The role of cell death in the development of a sexually dimorphic neuromuscular system
Hormonally regulated cell death is thought to underlie many sex differences in the nervous system, but little is known about the molecular mechanisms involved. This question was investigated in a sexually dimorphic neuromuscular system in mice. Motoneurons in the spinal nucleus of the bulbocavernosus (SNB) innervate striated perineal muscles including the bulbocavernosus (BC) and levator ani (LA). In rats, SNB cell number and BC/LA muscle size are similar in males and females prenatally, but the postnatal persistence of this neuromuscular system is androgen dependent. Androgens reduce cell death of SNB motoneurons during a perinatal critical period and, as a result, males have more SNB motoneurons than do females in adulthood. The Bcl-2 family of proteins, which includes anti-apoptotic (e.g., Bcl-2) and pro-apoptotic (e.g., Bax, Bak) family members, regulates cell death in neurons and other tissues. I found that Bax is essential for the normal sex difference in SNB motoneuron number in adult mice. Experiments to characterize the time course of developmental cell death in the SNB of mice proved inconclusive based on counts of retrogradely-labeled SNB motoneurons and pyknotic cells in the SNB region, but suggest that developmental cell death may overlap with a period of late secondary SNB migration. Further, SNB motoneuron location differs between perinatal male and female mice.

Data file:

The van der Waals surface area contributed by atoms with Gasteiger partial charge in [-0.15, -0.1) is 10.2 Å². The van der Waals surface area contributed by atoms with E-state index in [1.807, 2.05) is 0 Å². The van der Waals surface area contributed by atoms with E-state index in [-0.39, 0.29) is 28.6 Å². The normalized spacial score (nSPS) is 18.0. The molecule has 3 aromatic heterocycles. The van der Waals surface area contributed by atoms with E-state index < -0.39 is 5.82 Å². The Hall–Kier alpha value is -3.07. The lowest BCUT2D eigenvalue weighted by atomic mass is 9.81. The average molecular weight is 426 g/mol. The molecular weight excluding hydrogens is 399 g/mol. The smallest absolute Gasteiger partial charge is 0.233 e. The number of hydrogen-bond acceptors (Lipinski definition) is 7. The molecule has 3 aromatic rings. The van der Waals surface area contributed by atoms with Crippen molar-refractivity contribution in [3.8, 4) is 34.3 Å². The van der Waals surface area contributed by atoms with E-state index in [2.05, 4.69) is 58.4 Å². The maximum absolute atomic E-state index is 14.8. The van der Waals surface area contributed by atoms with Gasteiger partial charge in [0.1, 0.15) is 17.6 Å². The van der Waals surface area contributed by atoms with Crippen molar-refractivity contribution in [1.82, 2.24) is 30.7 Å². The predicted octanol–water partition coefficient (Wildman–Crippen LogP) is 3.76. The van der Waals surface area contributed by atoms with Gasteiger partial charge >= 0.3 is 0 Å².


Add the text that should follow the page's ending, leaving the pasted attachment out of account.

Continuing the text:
It's controversial whether the sex difference in perineal muscle size is due to sexually dimorphic cell death or to androgen dependent growth, especially of the LA. We find that Bax deletion slightly increased LA fiber number in adult females, but did not eliminate the gross sex difference in perineal muscle size. Modest effects of Bax deletion on the perineal muscles in adulthood may result from functional redundancy between Bax and Bak. In confirmation, I found that Bax/Bak DKO females have a more than 10-fold increase in LA fiber number over that in wild type females. In addition, wild type females have a higher density of TUNEL-positive cells than do males in both the BC and the LA during perinatal life. Thus, cell death makes an important contribution to the sexually dimorphic development of the BC and the LA.